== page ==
Combining algebraic objects

We can define combinations of algebraic objects to construct new, “bigger” objects in the same category. We will use the concepts of categorical products and coproducts (AKA sums) in category theory to organize our presentation. While we will not go into exact definitions here, a categorical product can be thought of as the “most general” object with morphisms to its constituents, while a categorical coproduct can be thought of as the “most general” object with morphisms in the opposite direction, from the constituent objects to their coproduct. In certain categories, the product and coproduct of two objects coincide, in which case they are both called the biproduct (AKA direct sum). Even in these categories, however, the product and coproduct are distinct in the case of an infinite number of factors. Note that the common meaning of “direct sum” is not equivalent to the categorical direct sum (biproduct) in category theory, as we see below.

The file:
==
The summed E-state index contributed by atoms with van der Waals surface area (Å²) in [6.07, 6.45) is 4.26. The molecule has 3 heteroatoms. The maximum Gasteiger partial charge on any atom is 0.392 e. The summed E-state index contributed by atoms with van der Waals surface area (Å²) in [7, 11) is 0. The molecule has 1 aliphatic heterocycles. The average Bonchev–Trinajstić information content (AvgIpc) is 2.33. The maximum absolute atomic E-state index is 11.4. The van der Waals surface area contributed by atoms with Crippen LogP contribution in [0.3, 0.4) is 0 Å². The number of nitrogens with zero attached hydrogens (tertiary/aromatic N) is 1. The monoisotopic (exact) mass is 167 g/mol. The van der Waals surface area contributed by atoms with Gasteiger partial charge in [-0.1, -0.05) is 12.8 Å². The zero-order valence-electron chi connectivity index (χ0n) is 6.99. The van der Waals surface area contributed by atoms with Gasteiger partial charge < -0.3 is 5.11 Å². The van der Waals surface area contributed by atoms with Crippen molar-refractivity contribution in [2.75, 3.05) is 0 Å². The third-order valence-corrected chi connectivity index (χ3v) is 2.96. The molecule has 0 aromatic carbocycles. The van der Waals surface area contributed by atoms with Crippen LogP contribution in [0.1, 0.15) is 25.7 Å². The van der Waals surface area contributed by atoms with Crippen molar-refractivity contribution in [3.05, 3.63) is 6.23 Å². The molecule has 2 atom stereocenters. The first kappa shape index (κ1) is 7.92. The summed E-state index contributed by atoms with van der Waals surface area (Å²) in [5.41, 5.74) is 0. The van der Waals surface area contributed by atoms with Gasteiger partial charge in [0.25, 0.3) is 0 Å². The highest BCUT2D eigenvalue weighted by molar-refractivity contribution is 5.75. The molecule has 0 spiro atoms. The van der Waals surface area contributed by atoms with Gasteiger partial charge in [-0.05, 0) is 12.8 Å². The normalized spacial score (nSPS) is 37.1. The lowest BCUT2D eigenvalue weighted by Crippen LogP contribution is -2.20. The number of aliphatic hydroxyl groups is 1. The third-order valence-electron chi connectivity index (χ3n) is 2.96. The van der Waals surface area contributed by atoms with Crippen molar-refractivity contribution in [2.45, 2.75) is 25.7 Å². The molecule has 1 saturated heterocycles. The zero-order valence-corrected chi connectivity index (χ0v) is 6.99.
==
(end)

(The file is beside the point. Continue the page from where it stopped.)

Product Coproduct
Sets Cartesian product \({A\times B}\) Disjoint union \({A\cup_{d}B}\)
Groups Direct product \({G\times H}\) Free product \({G*H}\)
Abelian groups Direct product \({G\times H}\) Direct sum \({G\oplus H}\)
Vector spaces Direct product \({V\times W}\) Direct sum \({V\oplus W}\)
Commutative rings with unity Direct product \({R\times S}\) Tensor product \({R\otimes S}\)

Notes: Coproducts in algebras and other categories can become quite complicated.

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